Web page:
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Virtual Talmud

Hanukkah – the most important holiday of the Jewish year. Not really, of course: Holidays like Rosh ha-Shanah and Yom Kippur and even (especially!) the weekly observance of Shabbat have far more religious significance. In fact, religiously speaking, Hanukkah hardly rates. But all that goes out the window every December, when Jews flock to the mall amidst a flurry of wreaths, Christmas carols, and Santa Clauses. In 21st-century America, Hanukkah is a holiday that’s all about identity.

Jews are a minority in this country, and that’s not going to change anytime soon. And while we’ve made tremendous strides into the mainstream, with Jews in prominent positions throughout the country and Yiddish phrases peppering sitcoms beamed into the heartland, every December we’re not-so subtly reminded that we live in a predominantly Christian country. Which is fine, because it gives Jews a chance to proclaim their different, minority status and to affirm their identity against the larger cultural norms, much as the Maccabees resisted Antiochus’ attempts to assimilate them in the initial episode that gave rise to Hanukkah.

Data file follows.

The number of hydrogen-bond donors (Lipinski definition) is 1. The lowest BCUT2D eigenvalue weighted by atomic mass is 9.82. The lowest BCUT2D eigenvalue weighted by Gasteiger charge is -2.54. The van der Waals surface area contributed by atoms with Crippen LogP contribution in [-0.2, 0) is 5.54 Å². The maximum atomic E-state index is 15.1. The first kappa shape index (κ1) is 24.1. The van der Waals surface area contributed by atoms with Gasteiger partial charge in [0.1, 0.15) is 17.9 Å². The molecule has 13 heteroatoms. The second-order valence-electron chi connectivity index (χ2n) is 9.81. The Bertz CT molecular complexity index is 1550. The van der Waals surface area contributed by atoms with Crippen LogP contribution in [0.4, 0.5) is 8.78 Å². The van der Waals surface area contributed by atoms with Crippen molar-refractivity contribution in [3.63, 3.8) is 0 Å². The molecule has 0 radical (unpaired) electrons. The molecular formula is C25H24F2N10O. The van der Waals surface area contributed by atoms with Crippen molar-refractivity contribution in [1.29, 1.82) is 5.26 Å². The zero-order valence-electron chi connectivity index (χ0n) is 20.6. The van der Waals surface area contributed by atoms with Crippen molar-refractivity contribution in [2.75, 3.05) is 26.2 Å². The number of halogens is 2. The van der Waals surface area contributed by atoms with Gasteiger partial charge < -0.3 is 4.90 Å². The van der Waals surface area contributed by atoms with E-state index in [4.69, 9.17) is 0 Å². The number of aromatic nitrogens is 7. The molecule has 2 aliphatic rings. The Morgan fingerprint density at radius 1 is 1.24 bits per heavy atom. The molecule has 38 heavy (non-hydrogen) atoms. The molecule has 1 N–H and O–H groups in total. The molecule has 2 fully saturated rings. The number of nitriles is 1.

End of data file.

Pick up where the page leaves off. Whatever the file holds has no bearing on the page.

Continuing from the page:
And when Hanukkah falls on Christmas itself as it does this year, these questions only get sharpened: Do you go to your friends’ (or relatives’!) Christmas parties or do you stay home to light the menorah? Or do you bring it with you to the Christmas party? Do you watch ‘A Charlie Brown Christmas’ by the light of the Hanukkah candles to discover the true meaning of the holiday? The choices we make implicitly speak to the way we define ourselves over and against the larger American society. And from this perspective, Hanukkah truly is important, by giving us a chance to boldly and loudly proclaim our difference.

What does this difference consist of? When it comes to Hanukkah, it’s not so readily apparent. At first blush, one frenzy of shopping and gift-giving doesn’t look so very different from another–after all, is one present for eight nights so different from eight presents in one night? And while lighting the menorah and reciting the blessings are certainly a distinctive part of the Hanukkah celebration, their religious significance can easily get lost among the general festivities. This is why I think that Hanukkah in America is ultimately a holiday of identity.

By lighting the menorah, we affirm that we are Jewish, that we are different. It is together with the other holidays of the Jewish calendar– in fact, with the way we live our lives day-in, day-out and try to suffuse the everyday with holiness–that we can instill content in our difference and add meaning to our Jewishness. But on Hanukkah, at the season of the December Dilemma, proudly proclaiming our identity may be a good start.

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